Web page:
No Peace for the Wicked?

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Imagine learning about someone, Tom, who seems to be satisfied with his life. He enjoys his job at the local community college, and always seems to be in a great mood. Now suppose you learn that Tom has been stealing students’ belongings, framing other students for the thefts, and using the money to buy alcohol. Do you think Tom is happy?

If you’re like most people, you will be at least a little unsure about whether Tom is actually happy. Numerous studies have shown that, in general, people tend to think that a person living a morally bad life is less happy than a person living a good life, even when all other details about the person are held constant (Chen, Harris, & Yang, 2023; Yang, Knobe, & Dunham, 2020; Phillips et al., 2017). This effect has been observed in children as young as four and across cultures, suggesting that it reflects something deep about the way that we attribute mental states to others. But why does this effect emerge? 

One possible hypothesis is that people consider immorality to be a source of inner disharmony. When someone is living a morally bad life, people tend to think that the person is not at peace with themselves, and that this inner turmoil impedes the person’s ability to experience pleasant emotions and satisfaction. The basic idea behind this hypothesis can be found in religious and philosophical texts from around the world. For instance, the idiom “no peace for the wicked” comes from the Bible (Isaiah 57:20-21). In the Republic, Plato argued that happiness consists of a kind of intrapersonal harmony that requires moral virtue. Ancient Chinese philosophers, like Confucius and Zhuangzi, similarly thought that harmony is essential to well-being.

Our research, recently published in Cognitive Science, suggests that these ancient ideas persist in the modern mind. In a pair of experiments, we presented people from across the United States with short stories about characters living either morally good or morally bad lives and examined people’s judgments about these characters. 

In the first study, we found that morality doesn’t just affect attributions of happiness; it also affects attributions of inner harmony. And the effect on inner harmony attributions fully statistically explains the effect on happiness attributions. The second study found that these effects disappear when the characters are explicitly described as being at peace with themselves. That is, if people think that a morally bad person is experiencing inner harmony, then people do not judge the bad person to be any less happy than a good person. 

The key results from the second study are illustrated in the figure. (Points indicate the mean in each experimental condition, with the vertical lines indicating the confidence interval around the mean. The colored regions visualize the distribution of individuals’ responses.) The effects on judgments about happiness presented on the left and effects on judgments about inner harmony on the right. The “At Peace” conditions are the ones where we clearly and explicitly described the characters as being at peace with themselves and experiencing inner harmony. The “Neutral” conditions were identical, except that they did not include these statements. As shown, inner harmony judgments and happiness judgments are lower for the morally bad characters—but only in the Neutral conditions. In the At Peace conditions, there was no effect of morality on either kind of judgment.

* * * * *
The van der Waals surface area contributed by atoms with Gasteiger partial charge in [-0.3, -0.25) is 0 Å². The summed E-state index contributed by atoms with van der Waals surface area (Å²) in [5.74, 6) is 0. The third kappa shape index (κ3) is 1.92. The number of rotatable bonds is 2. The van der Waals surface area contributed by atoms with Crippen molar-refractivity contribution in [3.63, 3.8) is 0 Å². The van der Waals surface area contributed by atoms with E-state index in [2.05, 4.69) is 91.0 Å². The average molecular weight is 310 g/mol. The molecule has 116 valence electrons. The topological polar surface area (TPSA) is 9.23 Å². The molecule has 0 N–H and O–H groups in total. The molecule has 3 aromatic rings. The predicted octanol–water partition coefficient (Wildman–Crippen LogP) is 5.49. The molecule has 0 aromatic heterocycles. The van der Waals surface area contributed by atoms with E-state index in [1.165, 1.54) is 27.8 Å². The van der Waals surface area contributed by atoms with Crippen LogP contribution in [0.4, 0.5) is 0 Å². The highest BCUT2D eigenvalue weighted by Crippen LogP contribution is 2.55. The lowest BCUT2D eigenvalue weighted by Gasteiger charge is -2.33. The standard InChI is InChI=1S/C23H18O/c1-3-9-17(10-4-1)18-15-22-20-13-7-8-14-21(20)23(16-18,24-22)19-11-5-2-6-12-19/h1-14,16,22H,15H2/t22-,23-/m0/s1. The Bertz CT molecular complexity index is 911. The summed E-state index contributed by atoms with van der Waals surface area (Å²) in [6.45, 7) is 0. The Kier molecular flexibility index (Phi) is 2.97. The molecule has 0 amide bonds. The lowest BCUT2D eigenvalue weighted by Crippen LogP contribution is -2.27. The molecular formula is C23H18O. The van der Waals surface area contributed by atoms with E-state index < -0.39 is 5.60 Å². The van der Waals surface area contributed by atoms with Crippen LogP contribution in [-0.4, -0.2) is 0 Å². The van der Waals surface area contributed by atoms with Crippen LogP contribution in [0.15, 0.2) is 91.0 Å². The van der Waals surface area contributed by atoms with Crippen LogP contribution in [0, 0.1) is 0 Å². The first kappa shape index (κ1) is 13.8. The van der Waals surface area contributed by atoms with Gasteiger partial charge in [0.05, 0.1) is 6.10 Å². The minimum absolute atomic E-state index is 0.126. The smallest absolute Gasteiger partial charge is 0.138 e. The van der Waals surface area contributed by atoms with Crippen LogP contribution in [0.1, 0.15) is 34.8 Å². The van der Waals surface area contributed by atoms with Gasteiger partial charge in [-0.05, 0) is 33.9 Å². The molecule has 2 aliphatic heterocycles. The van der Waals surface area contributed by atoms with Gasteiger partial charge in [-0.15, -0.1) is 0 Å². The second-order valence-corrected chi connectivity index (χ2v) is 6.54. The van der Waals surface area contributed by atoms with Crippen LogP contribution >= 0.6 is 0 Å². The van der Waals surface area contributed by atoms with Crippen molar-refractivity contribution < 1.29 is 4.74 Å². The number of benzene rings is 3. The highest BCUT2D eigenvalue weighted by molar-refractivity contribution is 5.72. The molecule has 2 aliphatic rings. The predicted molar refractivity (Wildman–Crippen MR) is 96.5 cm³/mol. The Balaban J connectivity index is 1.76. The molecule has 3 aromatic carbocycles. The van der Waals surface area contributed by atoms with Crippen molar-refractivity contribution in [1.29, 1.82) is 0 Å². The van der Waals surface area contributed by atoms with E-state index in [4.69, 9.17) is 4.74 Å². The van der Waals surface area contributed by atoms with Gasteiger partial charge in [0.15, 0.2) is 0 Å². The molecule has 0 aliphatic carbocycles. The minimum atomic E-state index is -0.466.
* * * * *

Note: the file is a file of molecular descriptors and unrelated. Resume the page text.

These findings suggest that, like Plato and others, 21st century Americans see happiness as requiring inner harmony. At the same time, we observed a key difference from Plato’s view insofar as people today don’t seem to think that moral virtue is necessary for inner harmony. People seem willing to believe that—at least under certain conditions—someone living a bad life can be at peace with themselves. And, in such cases, people think the person is happy. Hence, according to folk wisdom, there may be little peace for the wicked. But if they manage to find it, there can be happiness too.

Michael Prinzing is currently a Postdoctoral Research Associate in the Department of Psychology and Neuroscience at Baylor University. He is also Consulting Research Scientist for the Parr Center for Ethics at the University of North Carolina at Chapel Hill, where he completed his PhD in 2022. Michael’s research focuses on the good life, encompassing topics like happiness, well-being, and meaning in life. In particular, much of his work is about the relationship between two central aspects of a good life—namely, virtue and well-being.


Phillips, Jonathan, Julian De Freitas, Christian Mott, June Gruber, and Joshua Knobe. “True Happiness: The Role of Morality in the Folk Concept of Happiness.” Journal of Experimental Psychology: General 146, no. 2 (February 2017): 165–81.

Chen, Xinkui, Paul L. Harris, and Fan Yang. “Beyond Enjoyment: Young Children Consider the Normative Goodness of Activity Engagement When Attributing Happiness.” Journal of Experimental Child Psychology 228 (April 1, 2023): 105608.

Yang, Fan, Joshua Knobe, and Y. Dunham. “Happiness Is from the Soul: The Nature and Origins of Our Happiness Concept.” Journal of Experimental Psychology: General, 2020.

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Welcome to CogSci Unpacked, an exciting new blog series dedicated to summarizing academic papers from the Cognitive...

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